One challenge with long range location systems is that when a person with a tag is far from the sensing device, there can be little feedback that they have been registered. On an offshore rig with a short-range system, this interaction would typically be provided by a display as a person musters, or traffic lights on bridge tracking systems. To provide the peace of mind that the system is functioning correctly, tag checking stations were installed at the exit points to the Living Quarters. In addition to showing the person’s ID details, the battery health status of the tag is also displayed so that batteries can be changed before leaving the safe area if required.
Similarly, the technology was made available to sample the RSSI of the tags during a muster via a calibrated detector and display the information on a portable device so that people on the ground could see that they had mustered.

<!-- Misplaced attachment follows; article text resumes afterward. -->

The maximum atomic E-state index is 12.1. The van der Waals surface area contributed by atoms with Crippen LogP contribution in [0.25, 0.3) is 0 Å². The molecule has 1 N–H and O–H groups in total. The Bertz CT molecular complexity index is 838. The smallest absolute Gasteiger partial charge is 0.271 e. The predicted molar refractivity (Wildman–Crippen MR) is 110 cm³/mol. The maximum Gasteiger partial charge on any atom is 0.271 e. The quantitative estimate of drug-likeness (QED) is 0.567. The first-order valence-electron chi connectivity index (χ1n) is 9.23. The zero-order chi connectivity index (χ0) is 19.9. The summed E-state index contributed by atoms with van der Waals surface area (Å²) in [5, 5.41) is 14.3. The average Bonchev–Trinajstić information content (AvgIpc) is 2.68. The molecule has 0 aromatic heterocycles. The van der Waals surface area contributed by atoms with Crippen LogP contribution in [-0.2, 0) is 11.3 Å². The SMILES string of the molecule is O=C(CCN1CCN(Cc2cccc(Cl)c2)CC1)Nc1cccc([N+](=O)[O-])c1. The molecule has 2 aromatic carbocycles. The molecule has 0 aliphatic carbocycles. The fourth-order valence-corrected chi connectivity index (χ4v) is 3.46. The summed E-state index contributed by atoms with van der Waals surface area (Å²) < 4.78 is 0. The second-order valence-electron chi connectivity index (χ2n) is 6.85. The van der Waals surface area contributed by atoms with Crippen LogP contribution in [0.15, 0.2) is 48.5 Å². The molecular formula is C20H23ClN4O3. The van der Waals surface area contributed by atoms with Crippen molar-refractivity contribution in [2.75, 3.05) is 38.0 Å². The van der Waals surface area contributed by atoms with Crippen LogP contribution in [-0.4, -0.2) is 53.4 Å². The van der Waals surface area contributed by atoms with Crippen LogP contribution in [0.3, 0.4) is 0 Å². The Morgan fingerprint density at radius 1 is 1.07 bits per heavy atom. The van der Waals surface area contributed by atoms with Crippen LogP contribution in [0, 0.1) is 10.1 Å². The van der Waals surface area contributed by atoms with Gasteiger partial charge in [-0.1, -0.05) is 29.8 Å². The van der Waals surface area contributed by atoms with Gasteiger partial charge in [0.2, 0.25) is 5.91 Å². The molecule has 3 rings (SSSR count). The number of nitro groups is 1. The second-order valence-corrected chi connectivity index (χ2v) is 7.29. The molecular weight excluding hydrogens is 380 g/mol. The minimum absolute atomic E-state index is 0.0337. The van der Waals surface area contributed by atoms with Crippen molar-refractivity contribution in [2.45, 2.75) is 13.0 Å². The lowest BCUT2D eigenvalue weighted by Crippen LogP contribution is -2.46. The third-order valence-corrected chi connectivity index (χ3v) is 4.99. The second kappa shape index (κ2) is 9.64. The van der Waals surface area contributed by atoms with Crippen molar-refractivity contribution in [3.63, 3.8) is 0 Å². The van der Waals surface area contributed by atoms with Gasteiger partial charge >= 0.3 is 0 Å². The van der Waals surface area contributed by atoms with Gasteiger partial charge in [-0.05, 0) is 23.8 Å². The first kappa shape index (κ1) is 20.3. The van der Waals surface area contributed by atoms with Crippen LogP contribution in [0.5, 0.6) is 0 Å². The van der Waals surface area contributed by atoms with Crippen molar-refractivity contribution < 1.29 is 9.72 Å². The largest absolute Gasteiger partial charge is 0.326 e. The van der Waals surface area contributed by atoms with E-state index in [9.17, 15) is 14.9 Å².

D-Island in winter
The challenges posed by the unique environment of D-island in the Kashagan Field have been overcome by the design and creation of this bespoke long-range Automated Tracking System. The system aims to provide responsive location information to operators and personnel on site so that, should an incident occur, all personnel can be located as quickly and efficiently as possible. Additionally, it allows the operators to oversee that workers are on site when expected and have visibility that only authorised personnel are working in restricted areas.
This ATS was specifically designed to work in the extreme temperature range and harsh environment of the North Caspian Sea and can be adapted and engineered for use in most locations around the world.
About the author
Dr. Charlotte Richardson is the Product Development Manager at S3 ID Ltd and has been with the company since 2009. S3 ID specialises in personnel location systems for hazardous areas in the onshore and offshore oil, gas and energy industries. Prior to working with S3 ID, Charlotte had various engineering roles and also worked as a lecturer teaching Mechanical Engineering.
Charlotte holds an M.Eng (Hons) in Mechanical Engineering and French and a Ph.D. from the University of Sheffield and also has a P.G.C.E./P.C.E.T. from the University of Huddersfield.